Enda Duffy in The Speed Handbook tells us that modernity brought about a series of new human-scaled and immediately vastly popular technological inventions of the beginning of the twentieth century, centrally and most importantly the motorcar, offered to masses of people that rarest of things: a wholly new experience, the experience of moving at what appeared to be great speeds, and the sensation of controlling that movement.1 The modern city would give birth to the road, the boulevard, the speed-zone of linear geometry, world where machines could roam at will but humans must fear to tread.
Anna Greenspan in her book on Shanghai’s future Shanghai Future: Modernity Remade reminds us that the modern vision of the ‘Contemporary City’ is not tied to any particular place and time. Instead, it is produced on an empty, abstract plain. It is precisely this abstraction that makes the modern metropolis continually futuristic. Its time, writes Robert Fishman, was ‘the time of the present, not any calendar day or year, but that revolutionary ‘here and now where the hopes of the present are finally realized’. ‘It is called contemporary,’ Le Corbusier insists, ‘because tomorrow belongs to nobody.’ In much of the world the Contemporary City may be a relic, but in Shanghai dreams of the future metropolis live on.2
Reading Kevin Kelley is always like taking a trip down fantasy lane, a utopian future full of electronic gadgets, goo-gaws, and fantastic wonders that usually forget the mistakes of the past, a wild ride into an optimistic world of the Jetsons unhinged – a retro-futurism of the pure instant. Was reading his essay on Watson AI and its mutation into a Cloud computing environment where his estimation is actually truncated and mundane for once:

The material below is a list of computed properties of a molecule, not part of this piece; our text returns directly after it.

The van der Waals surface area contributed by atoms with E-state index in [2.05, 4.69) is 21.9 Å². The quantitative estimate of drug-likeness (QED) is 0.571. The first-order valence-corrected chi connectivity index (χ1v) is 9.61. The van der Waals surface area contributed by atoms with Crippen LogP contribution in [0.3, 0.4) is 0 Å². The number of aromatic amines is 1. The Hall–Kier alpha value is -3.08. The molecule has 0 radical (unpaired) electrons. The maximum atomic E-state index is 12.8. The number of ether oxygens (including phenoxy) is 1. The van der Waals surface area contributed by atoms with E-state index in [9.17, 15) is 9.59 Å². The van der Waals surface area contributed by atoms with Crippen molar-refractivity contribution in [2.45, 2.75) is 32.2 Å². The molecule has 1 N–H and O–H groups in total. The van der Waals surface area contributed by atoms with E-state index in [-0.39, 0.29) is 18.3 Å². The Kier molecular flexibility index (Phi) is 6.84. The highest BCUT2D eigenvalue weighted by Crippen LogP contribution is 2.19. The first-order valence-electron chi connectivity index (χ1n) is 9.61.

The AI on the horizon looks more like Amazon Web Services—cheap, reliable, industrial-grade digital smartness running behind everything, and almost invisible except when it blinks off. This common utility will serve you as much IQ as you want but no more than you need. Like all utilities, AI will be supremely boring, even as it transforms the Internet, the global economy, and civilization. It will enliven inert objects, much as electricity did more than a century ago. Everything that we formerly electrified we will now cognitize. This new utilitarian AI will also augment us individually as people (deepening our memory, speeding our recognition) and collectively as a species. (Read: Three Breakthroughs… )
Where there is optimism can pessimism be far behind?
Samuel Butler in his anti-utopian or dystopian work Erewhon once said: “There is no security against the ultimate development of mechanical consciousness, in the fact of machines possessing little consciousness now. A jellyfish has not much consciousness. Reflect upon the extraordinary advance which machines have made during the last few hundred years, and note how slowly the animal and vegetable kingdoms are advancing. The more highly organized machines are creatures not so much of yesterday, as of the last five minutes, so to speak, in comparison with past time.” Hundreds if not thousands of SF novels, short stories, and essays have been written about such fantastic worlds full of helpful and harmful agents, as well both Utopian and monstrous visions of AI dystopias.